Tech Tool of the Month: eMargin – Part 2

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In Part 1 of this blog, we introduced you to eMargin and discussed applying the SAMR Model and the Triple E Framework to using this tool in your instruction. Today’s post offers detailed instructions for using eMargin and shares classroom use ideas. 


When you arrive at eMargin, click the gray button that says It’s free to use and you can give it a try right now…

This will lead you to a page where you can sign up and/or log in. Registration requires an email, username, and password. They also ask for first and last name, but we do not recommend having students use their full or real name; instead, use first name and last initial or another solution.

The image below gives you a quick tour of the main features. You can see the text highlighted in various colors on the left side, each representing a different collaborator. The red highlighted text is what users are currently annotating. The box in the middle is where you can view notes from other collaborators. The toolbar is on the right side of the screen and includes the colors for highlighting, all tags that collaborators have added, and a few other options. 

Once logged in, your three main options are HomeMy Texts, and My GroupsMy Texts shows the texts that you have already uploaded to annotate. Click Upload a Text to add new texts. The groups page is structured the same way. Click My Groups to see the groups you have already created or joined, then click Create a Group to add a new group.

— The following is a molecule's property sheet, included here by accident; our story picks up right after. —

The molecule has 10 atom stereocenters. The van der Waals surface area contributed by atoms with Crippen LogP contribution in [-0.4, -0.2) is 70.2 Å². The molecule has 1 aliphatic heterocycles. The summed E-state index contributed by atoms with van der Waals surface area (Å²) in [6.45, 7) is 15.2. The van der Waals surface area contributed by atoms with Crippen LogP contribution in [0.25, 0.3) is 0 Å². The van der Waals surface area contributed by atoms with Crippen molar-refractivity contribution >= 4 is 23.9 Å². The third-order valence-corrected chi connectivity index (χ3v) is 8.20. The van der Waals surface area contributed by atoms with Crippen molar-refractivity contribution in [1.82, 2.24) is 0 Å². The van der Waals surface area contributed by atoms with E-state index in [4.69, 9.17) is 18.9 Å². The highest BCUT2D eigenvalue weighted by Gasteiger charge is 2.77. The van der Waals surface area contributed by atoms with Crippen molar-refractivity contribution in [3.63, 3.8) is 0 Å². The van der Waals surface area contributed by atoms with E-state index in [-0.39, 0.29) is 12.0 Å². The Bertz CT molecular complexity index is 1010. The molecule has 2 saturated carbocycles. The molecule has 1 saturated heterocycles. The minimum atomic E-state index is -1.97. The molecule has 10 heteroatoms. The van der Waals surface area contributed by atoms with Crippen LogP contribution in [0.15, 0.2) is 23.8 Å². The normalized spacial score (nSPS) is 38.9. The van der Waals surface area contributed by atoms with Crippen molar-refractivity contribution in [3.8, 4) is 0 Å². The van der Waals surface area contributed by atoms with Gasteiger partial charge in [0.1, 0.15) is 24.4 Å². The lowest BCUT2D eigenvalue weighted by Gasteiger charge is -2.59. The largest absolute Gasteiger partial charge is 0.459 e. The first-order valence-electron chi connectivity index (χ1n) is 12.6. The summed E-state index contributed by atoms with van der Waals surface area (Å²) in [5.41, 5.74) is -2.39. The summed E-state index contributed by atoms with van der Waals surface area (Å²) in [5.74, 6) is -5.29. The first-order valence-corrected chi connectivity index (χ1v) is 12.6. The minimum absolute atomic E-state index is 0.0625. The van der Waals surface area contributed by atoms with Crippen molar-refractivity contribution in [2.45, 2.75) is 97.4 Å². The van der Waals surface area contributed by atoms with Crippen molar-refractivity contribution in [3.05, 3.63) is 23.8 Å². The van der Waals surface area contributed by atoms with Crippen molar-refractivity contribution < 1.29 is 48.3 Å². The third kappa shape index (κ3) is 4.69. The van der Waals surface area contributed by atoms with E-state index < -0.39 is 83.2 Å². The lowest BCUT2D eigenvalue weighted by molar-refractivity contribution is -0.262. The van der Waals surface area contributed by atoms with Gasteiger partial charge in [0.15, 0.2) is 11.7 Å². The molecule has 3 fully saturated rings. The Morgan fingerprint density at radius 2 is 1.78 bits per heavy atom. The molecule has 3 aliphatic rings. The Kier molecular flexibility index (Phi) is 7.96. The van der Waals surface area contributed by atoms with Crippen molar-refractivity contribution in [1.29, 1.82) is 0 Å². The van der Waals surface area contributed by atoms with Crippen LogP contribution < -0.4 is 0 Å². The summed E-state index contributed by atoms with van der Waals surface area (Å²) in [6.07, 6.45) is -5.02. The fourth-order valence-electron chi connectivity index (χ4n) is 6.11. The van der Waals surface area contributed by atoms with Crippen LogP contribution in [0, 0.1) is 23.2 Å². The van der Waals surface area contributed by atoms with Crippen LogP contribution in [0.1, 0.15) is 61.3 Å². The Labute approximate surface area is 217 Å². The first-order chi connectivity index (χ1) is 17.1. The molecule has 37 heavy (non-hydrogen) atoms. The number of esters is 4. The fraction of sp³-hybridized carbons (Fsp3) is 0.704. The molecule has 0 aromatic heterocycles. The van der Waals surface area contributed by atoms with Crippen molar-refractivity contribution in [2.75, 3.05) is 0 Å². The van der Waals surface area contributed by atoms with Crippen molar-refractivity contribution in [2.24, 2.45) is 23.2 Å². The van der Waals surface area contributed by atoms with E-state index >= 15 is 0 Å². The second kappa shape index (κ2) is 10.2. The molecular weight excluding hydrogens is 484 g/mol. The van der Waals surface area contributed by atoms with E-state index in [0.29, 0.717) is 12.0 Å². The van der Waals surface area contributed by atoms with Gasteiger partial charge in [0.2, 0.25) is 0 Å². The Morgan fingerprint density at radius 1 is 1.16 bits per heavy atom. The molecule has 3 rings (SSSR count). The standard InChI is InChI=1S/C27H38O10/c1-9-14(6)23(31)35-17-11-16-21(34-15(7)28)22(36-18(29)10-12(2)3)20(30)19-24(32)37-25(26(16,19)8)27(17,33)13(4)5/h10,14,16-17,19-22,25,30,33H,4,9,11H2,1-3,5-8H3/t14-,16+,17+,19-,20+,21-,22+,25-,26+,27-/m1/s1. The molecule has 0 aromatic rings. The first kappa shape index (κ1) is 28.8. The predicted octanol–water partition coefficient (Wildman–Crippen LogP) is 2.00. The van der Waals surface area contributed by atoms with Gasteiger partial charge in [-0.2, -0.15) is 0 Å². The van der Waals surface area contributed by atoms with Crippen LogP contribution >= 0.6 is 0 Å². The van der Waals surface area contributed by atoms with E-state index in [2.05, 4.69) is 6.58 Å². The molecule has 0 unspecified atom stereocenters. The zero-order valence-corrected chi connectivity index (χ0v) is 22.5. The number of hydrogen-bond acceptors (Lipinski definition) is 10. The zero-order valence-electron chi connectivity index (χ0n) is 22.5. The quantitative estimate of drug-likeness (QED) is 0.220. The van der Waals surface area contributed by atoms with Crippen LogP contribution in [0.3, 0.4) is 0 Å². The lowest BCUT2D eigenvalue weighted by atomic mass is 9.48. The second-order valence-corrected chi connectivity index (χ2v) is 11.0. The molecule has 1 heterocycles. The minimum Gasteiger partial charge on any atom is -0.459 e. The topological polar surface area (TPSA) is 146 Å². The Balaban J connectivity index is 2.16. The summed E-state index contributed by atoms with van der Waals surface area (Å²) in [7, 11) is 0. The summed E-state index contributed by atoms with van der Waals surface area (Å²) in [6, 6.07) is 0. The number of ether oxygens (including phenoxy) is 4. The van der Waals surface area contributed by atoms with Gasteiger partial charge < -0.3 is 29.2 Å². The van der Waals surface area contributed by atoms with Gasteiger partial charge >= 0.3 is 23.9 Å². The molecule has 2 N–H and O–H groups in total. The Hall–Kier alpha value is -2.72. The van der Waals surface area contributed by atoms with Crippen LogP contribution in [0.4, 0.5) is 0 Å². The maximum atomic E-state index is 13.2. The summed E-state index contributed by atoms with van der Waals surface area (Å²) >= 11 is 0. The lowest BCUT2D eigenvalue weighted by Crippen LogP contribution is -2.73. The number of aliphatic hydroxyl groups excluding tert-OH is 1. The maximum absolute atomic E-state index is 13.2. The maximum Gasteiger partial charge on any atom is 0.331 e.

When you click Upload Text, you have three options: you can upload a file from your device (accepted formats include HTML, PDF, Word documents, and others), input a URL, or copy and paste text if you don’t want to upload an entire file.

All three upload options produce a similar product that looks like the image below. If you enter a URL, you will be prompted to add a title, author, and source.

Once you’ve uploaded your text, you can choose a color to use to highlight. 

Highlight the text you wish to annotate to quickly add your notes, add tags (you can create as many tags as you want to), and choose your highlight color, then click save. 

Here is another example of the highlighting and annotating features that also includes several tags. 

Let’s explore the group options. When you click Create Groups, you will be prompted to provide the name of an organization, group name, and description, but you can add as much or as little information as you wish. You can also use the organization name field to include nicknames of groups or partners. We do not recommend using the name of your actual school.   

When you’re ready to add a member to the group, click Members on the left sidebar. The site will provide a link that you can share to invite other members to join your group and view your text.

Once you have created your groups, you’re ready to begin collaborating on the texts. You can also click My Groups to view all group members.